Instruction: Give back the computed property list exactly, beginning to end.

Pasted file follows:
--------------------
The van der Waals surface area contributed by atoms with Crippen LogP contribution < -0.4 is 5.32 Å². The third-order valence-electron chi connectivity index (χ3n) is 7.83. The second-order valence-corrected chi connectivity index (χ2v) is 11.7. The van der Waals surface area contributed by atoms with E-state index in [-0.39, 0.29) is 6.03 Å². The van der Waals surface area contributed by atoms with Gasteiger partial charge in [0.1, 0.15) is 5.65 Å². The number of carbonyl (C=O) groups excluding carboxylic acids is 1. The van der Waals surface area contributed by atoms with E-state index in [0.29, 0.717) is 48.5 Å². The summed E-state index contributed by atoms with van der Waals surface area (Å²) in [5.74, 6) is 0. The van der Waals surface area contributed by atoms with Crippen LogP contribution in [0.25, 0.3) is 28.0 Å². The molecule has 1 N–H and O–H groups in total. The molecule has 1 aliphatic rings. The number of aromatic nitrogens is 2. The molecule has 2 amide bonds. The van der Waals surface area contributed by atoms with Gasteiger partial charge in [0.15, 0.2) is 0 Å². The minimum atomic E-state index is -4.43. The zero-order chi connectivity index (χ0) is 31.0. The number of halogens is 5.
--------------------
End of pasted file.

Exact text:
The van der Waals surface area contributed by atoms with Crippen LogP contribution < -0.4 is 5.32 Å². The third-order valence-electron chi connectivity index (χ3n) is 7.83. The second-order valence-corrected chi connectivity index (χ2v) is 11.7. The van der Waals surface area contributed by atoms with E-state index in [-0.39, 0.29) is 6.03 Å². The van der Waals surface area contributed by atoms with Gasteiger partial charge in [0.1, 0.15) is 5.65 Å². The number of carbonyl (C=O) groups excluding carboxylic acids is 1. The van der Waals surface area contributed by atoms with E-state index in [0.29, 0.717) is 48.5 Å². The summed E-state index contributed by atoms with van der Waals surface area (Å²) in [5.74, 6) is 0. The van der Waals surface area contributed by atoms with Crippen LogP contribution in [0.25, 0.3) is 28.0 Å². The molecule has 1 N–H and O–H groups in total. The molecule has 1 aliphatic rings. The number of aromatic nitrogens is 2. The molecule has 2 amide bonds. The van der Waals surface area contributed by atoms with Gasteiger partial charge in [0.15, 0.2) is 0 Å². The minimum atomic E-state index is -4.43. The zero-order chi connectivity index (χ0) is 31.0. The number of halogens is 5.